Theodora (right) with Adina (mother)

11. March 2024
Written by
Theodora Muntean

Freude in Kindergesichtern

During our visit in February/March in Kenya, I got to know so many special souls and heard so many touching stories of families struggling, holding on and of children working hard. And oftentimes I just thought „let’s help them, support them“ and only in the end I realized how much they had helped me.

I am not a very extroverted person and in general more quiet. In Kenya I was automatically in the centre of attention being white. The children jut ran towards me and grabbed my hands and touched my hair. I learned such a joy and an openness and simplicity. But as I looked deeper into the stories of each child and listened to their parents telling sorrow laden stories, I realized it is all not that simple.

If the familiy doesn´t already struggle with health issues, they are often left abandoned and have to care for their children on their own. Of the 30 families we could speak to, there were only 17 children with both parents.

And this is not all. Many single parents have to work for their children but cannot provide for all of them and so they eat only a meal a day and struggle hard with school fees. It is no wonder some children and parents have traumas and mental health issues. And still, many of the sad faces radiate joy. Even the parents that have so much to endure and go through are very open and friendly. Not necessarily happy but hopeful. They don’t give up on hope and that is what hit me hard.

How often do I give up on hope here, in a totally developed country with so many opportunities? How often do I complain and feel unseen? To me, every child in that kindergarten room is special. They are each so shining and longing for just a little attention. A small smile, just giving them your hand or hugging them, running with them and helping them already makes a difference to them. They are seen. The same way as Jesus asked in Luke 7 when the adulteress came into the house: „Do you see this woman?“ Because Jesus saw her heart. The others were scared back by her background, her story and her appearance. But what really mattered was the heart.

To see people and get to know them, let them have a peek into your own heart and they may show you theirs. When you open up yourself, you may be astonished of who the other person really is. I realized how little I am ready to show through, to be vulnerable.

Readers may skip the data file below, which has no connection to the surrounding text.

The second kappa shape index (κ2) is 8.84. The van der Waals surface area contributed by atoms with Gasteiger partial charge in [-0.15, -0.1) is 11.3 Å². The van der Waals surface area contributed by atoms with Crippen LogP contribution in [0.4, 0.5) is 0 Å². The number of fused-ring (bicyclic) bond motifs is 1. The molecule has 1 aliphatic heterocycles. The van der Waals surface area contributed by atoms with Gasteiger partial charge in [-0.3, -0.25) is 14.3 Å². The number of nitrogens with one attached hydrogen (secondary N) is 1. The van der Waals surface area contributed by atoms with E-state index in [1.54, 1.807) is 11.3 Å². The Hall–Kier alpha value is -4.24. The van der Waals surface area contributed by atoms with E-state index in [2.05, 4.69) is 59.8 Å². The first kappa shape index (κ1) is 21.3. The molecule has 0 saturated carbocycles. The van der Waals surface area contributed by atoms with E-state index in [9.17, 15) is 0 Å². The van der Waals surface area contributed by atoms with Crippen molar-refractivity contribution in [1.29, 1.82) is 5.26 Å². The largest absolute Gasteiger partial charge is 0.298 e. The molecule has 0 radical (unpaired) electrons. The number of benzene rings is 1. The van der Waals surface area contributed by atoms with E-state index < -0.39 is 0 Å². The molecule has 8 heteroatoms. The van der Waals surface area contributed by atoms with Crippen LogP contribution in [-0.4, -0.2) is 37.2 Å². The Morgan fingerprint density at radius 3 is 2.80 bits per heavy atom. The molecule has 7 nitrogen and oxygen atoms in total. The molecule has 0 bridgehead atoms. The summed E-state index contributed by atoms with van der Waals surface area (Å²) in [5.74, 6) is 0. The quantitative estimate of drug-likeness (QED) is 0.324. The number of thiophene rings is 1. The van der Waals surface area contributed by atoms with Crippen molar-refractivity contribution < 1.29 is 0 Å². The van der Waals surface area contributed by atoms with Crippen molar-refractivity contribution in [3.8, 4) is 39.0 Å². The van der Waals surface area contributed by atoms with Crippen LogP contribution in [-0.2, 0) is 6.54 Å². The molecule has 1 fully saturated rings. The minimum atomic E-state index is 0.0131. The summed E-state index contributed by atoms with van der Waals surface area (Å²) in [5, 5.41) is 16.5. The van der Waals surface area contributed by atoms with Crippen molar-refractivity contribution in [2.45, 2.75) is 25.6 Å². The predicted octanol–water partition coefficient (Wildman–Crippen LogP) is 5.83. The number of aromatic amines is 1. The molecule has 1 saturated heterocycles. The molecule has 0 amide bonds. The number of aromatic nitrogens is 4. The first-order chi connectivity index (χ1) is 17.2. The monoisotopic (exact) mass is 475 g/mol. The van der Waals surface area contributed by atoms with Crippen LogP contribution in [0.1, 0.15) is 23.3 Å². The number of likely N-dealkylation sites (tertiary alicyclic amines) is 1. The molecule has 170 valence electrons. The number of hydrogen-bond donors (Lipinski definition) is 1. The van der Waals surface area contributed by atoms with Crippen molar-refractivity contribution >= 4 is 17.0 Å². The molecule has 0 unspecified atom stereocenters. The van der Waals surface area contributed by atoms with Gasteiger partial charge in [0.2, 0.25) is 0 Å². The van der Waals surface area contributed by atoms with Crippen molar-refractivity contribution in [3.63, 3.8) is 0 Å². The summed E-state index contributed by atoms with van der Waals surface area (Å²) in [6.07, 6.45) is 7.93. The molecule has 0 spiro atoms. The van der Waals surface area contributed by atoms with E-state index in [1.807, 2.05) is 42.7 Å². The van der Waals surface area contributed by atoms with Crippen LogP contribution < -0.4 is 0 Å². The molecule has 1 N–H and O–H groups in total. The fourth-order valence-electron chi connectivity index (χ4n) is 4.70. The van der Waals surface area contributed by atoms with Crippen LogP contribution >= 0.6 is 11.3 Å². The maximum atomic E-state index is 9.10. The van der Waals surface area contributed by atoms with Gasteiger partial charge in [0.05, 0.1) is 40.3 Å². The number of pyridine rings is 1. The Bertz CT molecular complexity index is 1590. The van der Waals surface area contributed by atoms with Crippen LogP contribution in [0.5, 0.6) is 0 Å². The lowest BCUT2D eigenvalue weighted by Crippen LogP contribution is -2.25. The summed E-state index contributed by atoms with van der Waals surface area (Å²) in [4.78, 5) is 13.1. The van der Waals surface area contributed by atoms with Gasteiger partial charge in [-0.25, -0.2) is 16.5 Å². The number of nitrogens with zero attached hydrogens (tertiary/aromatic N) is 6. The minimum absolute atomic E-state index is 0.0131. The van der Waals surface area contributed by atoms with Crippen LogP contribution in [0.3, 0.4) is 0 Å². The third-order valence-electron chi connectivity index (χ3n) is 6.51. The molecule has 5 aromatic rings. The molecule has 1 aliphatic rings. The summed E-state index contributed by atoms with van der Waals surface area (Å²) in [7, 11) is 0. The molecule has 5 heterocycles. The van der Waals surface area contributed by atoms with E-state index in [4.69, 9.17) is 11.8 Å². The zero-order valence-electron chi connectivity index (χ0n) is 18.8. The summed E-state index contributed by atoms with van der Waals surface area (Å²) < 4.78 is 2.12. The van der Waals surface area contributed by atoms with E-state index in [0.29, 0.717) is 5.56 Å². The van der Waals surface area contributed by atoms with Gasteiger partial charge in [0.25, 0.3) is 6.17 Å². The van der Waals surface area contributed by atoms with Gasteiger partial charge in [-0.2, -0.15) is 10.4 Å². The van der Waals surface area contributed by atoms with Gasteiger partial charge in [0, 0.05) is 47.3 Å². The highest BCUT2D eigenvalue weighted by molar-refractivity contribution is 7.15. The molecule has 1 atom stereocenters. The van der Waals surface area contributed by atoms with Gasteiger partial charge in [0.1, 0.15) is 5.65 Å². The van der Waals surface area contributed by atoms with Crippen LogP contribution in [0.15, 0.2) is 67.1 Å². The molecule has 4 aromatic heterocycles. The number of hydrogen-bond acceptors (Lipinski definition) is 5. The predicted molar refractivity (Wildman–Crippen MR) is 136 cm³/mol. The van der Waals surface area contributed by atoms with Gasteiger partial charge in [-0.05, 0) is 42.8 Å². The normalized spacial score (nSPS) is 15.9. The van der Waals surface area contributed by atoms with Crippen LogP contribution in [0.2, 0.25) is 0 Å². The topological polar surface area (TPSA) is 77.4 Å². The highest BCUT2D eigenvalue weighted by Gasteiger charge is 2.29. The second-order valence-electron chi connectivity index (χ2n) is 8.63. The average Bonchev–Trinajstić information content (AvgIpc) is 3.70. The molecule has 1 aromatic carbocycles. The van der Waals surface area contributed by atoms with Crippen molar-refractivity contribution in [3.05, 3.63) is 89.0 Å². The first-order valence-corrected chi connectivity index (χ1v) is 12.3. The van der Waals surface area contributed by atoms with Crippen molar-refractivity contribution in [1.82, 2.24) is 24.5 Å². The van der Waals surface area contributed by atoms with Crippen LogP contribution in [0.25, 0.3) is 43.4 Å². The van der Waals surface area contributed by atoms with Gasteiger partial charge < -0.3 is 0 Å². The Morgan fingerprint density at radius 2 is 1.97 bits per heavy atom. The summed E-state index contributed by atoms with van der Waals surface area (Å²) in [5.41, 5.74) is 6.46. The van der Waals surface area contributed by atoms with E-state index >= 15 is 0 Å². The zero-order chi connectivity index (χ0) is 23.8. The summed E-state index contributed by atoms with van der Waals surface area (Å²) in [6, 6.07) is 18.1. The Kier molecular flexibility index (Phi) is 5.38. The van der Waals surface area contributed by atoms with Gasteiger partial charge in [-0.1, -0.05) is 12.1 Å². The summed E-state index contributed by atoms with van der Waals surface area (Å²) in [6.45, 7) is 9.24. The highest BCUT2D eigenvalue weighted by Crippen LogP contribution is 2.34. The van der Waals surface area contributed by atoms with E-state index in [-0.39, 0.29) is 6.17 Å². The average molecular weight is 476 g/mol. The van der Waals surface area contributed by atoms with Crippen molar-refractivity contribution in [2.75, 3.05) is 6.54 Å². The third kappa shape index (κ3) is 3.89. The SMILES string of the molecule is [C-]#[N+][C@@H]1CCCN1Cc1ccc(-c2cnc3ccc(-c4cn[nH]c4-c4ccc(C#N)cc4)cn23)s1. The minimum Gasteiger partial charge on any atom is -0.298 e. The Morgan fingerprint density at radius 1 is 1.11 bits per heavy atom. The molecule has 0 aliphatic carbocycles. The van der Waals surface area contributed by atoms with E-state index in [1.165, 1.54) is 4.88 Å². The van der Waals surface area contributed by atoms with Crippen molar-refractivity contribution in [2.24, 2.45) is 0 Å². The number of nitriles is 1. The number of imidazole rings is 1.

These children from nursery school humbled me. They so simply and honestly let all show through. One day I entered the kindergarden room and a little girl called Violet sat at a table totally alone. I joined her while the other children were watching us. Her eyes were so sad as she stared at my white face. A short time later she laughed into my camera with the other children squeezing behind us. And more than I made her smile, she taught me a lesson.

How often do I hide my thoughts in my heart? Why don’t I tell people? Even though we couldn’t communicate due to the language barrier, she spoke to my heart.

And there are so many more stories. Another small girl aged 3 ran to me on my last day in Kenya. Out of nowhere Jayline just slung her little arms around me. Before, she had just carefully watched us. And now she let me really see her. I hugged her and felt my eyes watering. A little unknown happy girl wanting to give me, a rich „mzungu“ a big hug. With the little she had, she lit up my entire day. And even now, I often think about her.

Not all of these children get hugs. Not all of them are lifted up with encouraging words. And out of their lack, they give so generously. It just made my day and made me feel useful when sad eyes lit up on a child’s face. When they laughed and giggled and squeezed into every picture. They may be covered in dust, suffering at home and needy and I am so touched by their smiles. It is difficult to smile when their parents ran away or died and when they don’t have enough food for them. And still, I realized that these children smiled more than I do at home. This tells a story of how ungrateful I am at home and how little I appreciate what I have. I got humbled by their simplicity. When entering their kindergarden room, a little sun in my heart arose. This is what I want to do every day. Get people to smile and go through hardship together. And it is true, a smile says a lot more than a thousand words. 

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Damit wir dir eine Spendenbescheinigung zustellen können, benötigen wir deine Postadresse oder Email. Falls du die Bescheinigung möchtest, dann diese bitte beim Ausfüllen des Überweisungsformulars mit angeben.

Where do donations go?

Little Seeds – Imani za Watoto e.V. ist ein gemeinnütziger Verein und leitet deine Spende direkt weiter nach Kenia.

Statement von Vivi und Iosif

Bereits gelesen:

We had never been to the African continent before andwe were nervously excited as the time for our trip to Kenya approached, as if we had an inkling of the wonderful things that awaited us. After many hours of flying, we found ourselves in a country that was completely different from what we had seen before. We met people who radiated a joy and a happiness that we had never experienced before. The three weeks we spent there flew by: I, Iosif, helped finish a building and I, Violeta, was always surrounded by children in the Nursery and Primary School in Awasi.